In May 2020, as protests over the death of George Floyd raged across the country, federal security officer Dave Patrick Underwood was shot and killed while protecting the federal courthouse in Oakland, California.
The alleged shooter, Steven Carrillo, an active-duty Air Force staff sergeant, carried a ballistic vest with a patch that featured an igloo and a Hawaiian-style print that are both associated with the far-right anti-government boogaloo movement, according to the federal criminal complaint.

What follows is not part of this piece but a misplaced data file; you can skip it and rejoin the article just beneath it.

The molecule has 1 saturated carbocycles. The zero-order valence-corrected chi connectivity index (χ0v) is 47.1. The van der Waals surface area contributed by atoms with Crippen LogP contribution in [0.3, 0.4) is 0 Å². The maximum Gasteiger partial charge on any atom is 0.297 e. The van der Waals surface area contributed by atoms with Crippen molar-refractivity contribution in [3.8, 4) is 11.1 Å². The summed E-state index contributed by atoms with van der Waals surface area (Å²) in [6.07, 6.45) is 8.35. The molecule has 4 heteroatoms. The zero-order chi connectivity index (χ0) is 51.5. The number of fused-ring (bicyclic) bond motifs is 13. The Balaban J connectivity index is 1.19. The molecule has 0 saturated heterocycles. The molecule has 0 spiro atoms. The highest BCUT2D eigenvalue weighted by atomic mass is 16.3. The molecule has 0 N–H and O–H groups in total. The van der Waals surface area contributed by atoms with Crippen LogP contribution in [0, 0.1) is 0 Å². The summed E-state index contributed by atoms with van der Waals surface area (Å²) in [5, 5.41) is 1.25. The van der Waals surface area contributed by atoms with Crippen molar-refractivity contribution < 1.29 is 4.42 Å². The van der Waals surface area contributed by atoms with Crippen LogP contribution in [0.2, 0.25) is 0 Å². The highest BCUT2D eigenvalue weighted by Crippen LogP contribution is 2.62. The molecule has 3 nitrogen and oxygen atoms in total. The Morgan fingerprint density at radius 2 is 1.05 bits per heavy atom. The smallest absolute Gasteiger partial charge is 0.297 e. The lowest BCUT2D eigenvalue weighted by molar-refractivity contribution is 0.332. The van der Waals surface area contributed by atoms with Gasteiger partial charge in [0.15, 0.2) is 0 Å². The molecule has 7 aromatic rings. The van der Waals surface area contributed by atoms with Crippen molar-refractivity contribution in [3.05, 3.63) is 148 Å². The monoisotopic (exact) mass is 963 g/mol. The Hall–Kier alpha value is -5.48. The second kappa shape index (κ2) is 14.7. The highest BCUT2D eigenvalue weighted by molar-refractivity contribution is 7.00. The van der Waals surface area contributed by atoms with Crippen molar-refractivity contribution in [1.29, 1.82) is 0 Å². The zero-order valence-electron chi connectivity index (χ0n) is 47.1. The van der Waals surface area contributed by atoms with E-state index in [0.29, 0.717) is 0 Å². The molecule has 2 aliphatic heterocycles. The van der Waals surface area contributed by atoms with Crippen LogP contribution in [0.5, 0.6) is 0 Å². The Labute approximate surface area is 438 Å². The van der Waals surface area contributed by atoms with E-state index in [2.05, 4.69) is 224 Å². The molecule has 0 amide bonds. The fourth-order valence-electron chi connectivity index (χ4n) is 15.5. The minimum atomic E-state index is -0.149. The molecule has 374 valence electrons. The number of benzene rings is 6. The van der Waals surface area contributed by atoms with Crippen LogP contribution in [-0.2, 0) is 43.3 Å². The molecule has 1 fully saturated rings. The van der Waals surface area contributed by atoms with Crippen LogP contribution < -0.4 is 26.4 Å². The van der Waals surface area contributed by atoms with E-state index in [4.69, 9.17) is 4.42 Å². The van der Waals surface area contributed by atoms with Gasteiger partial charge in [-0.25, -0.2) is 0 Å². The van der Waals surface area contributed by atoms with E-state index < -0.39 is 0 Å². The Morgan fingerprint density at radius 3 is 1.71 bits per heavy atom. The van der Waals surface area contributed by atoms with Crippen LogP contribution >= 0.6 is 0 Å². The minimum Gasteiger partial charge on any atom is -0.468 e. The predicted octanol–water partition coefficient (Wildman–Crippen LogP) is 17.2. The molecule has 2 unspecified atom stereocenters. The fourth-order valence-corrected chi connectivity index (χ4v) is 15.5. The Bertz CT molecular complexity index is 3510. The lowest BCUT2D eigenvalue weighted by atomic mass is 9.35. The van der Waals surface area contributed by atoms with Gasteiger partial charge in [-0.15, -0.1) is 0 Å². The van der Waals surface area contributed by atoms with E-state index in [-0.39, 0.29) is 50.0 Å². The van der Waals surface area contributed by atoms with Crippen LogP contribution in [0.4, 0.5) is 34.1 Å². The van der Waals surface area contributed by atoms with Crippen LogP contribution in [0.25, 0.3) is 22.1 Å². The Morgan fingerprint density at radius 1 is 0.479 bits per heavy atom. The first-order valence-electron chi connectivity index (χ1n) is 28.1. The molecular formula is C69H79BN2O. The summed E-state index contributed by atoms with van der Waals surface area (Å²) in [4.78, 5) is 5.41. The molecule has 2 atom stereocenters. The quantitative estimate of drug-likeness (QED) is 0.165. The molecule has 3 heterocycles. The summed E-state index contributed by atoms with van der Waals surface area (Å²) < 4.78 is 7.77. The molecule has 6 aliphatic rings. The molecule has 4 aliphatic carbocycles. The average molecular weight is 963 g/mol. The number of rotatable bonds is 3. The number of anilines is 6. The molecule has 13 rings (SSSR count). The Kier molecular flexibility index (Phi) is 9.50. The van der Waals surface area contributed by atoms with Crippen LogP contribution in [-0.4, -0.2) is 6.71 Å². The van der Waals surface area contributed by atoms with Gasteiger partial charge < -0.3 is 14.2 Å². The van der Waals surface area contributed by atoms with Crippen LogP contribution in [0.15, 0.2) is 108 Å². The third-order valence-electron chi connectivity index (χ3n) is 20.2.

“Facebook bears responsibility for the murder of my brother,” Angela Underwood Jacobs said in a statement. “Facebook knowingly promoted inflammatory and violent content and connected extremists who plotted and carried out the killing of my brother. Facebook must be held responsible for the harm it has caused not just my family, but so many others through its promotion of extremist content and by promoting algorithms to actively recruit members to its web platform.”
Her attorney, Ted Leopold, cited whistleblower testimony before Congress that accused Facebook of knowingly encouraging and promoting extremist content.
“We believe and intend to show that Facebook’s conduct has led to a rise in extremism throughout the world and acts of real-world violence, including the murder of Officer Underwood,” Leopold said.
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